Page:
I have two examples to figure out, and I've verified the first. The second one is giving me trouble, though. Here is the statement:

$[(p \lor q)\to r] \leftrightarrow [\lnot r \to \lnot(p \lor q)]$

All I've done is substitute $(p \lor q)$ with s, giving me:

$[s\to r] \leftrightarrow [\lnot r \to \lnot s]$

Since I couldn't figure out a way to simplify further, I made a truth table. When I made up a truth table based on this simplified statement, it doesn't seem to be a tautology. When s and r are the same value ($s = 1$ and $r = 1$, for example) then the biconditional ends up being true, but that's not enough for this to be a tautology, is it?


The substitution leading to $(s \to r) \leftrightarrow (\neg r \to \neg s)$ is correct, and this formula is a well-known tautology. You are right in saying that it's not enough to consider the case $r = s$; maybe there's an error in your truth table somewhere? It should yield true in every row.

  • $\begingroup$ Okay, I revisited my truth table and you're right, I messed up that part. Turns out I actually know what I'm doing (even if it doesn't feel like I do), I just made a careless mistake. Thanks a ton, Johannes. $\endgroup$ – Dave Jan 27 '13 at 10:34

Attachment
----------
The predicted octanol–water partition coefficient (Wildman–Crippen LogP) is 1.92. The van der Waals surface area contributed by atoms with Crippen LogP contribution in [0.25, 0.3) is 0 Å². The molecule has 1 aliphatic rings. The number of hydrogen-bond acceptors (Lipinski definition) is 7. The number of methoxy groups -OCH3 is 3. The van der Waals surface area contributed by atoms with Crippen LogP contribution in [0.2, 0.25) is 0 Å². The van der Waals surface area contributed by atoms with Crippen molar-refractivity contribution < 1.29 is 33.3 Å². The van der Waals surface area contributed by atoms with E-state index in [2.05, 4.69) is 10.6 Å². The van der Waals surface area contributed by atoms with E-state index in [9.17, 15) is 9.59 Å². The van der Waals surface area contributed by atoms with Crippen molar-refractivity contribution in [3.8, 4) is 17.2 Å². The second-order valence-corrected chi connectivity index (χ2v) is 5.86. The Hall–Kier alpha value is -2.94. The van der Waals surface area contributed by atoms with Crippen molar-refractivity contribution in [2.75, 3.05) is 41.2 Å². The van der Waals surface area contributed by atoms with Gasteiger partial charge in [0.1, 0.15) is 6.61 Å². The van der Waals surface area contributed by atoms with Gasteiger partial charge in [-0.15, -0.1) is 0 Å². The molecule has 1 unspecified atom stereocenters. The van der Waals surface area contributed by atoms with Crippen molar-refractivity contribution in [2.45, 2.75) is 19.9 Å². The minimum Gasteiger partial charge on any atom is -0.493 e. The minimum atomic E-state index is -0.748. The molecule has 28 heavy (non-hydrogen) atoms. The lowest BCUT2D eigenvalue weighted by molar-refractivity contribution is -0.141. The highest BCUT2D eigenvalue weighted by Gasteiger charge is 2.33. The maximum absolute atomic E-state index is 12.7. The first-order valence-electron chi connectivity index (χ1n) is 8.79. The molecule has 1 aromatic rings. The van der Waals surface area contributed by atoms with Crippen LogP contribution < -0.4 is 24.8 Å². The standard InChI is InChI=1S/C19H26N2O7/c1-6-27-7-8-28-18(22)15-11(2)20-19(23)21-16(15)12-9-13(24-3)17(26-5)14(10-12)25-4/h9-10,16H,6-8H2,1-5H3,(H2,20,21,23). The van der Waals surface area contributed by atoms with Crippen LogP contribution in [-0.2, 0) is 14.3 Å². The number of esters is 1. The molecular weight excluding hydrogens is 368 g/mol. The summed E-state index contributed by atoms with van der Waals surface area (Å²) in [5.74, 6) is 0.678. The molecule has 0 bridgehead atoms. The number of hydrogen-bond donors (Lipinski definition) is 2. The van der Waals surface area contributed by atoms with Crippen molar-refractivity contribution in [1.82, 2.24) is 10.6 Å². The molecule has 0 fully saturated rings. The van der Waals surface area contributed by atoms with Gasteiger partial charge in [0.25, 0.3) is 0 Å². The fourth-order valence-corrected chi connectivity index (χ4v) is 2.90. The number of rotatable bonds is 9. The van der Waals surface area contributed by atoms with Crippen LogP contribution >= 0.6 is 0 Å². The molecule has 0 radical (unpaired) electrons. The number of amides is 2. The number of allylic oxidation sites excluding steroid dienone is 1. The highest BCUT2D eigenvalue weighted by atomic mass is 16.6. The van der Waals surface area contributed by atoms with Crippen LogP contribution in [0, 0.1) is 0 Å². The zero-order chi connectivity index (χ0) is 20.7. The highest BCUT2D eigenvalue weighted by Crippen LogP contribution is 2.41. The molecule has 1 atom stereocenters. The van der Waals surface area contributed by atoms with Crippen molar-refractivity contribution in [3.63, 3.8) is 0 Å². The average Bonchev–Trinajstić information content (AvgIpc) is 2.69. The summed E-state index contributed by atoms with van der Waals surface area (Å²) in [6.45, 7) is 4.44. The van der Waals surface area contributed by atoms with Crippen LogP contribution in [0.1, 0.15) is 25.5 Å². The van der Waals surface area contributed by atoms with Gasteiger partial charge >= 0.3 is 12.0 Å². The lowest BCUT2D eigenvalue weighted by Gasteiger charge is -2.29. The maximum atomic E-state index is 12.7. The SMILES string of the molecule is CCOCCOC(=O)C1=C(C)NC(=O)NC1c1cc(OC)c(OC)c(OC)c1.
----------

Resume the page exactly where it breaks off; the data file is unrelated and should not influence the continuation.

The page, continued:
• $\begingroup$ Also, as a supplemental question, was I correct when I determined that it could not be further simplified? $\endgroup$ – Dave Jan 27 '13 at 10:35
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    $\begingroup$ By substitution, no further simplification seems to be possible. You could use some other equivalences, though (e.g., $P \to Q \equiv \neg P \vee Q$), if you know about them. $\endgroup$ – Johannes Kloos Jan 27 '13 at 10:56
  • $\begingroup$ Ah, okay. I actually remember reading that one, but I didn't see how to apply the concept here. I've been rushing to learn enumeration/combinatorics, first-order logic, and set-theoretic concepts. I was given one week to familiarize myself with these concepts and do an assignment that has four questions in each category. I guess I haven't had the time to focus on one concept long enough for everything to stick. This is by far the most difficult course I've ever taken, lol. Thanks again for the help. $\endgroup$ – Dave Jan 27 '13 at 11:08

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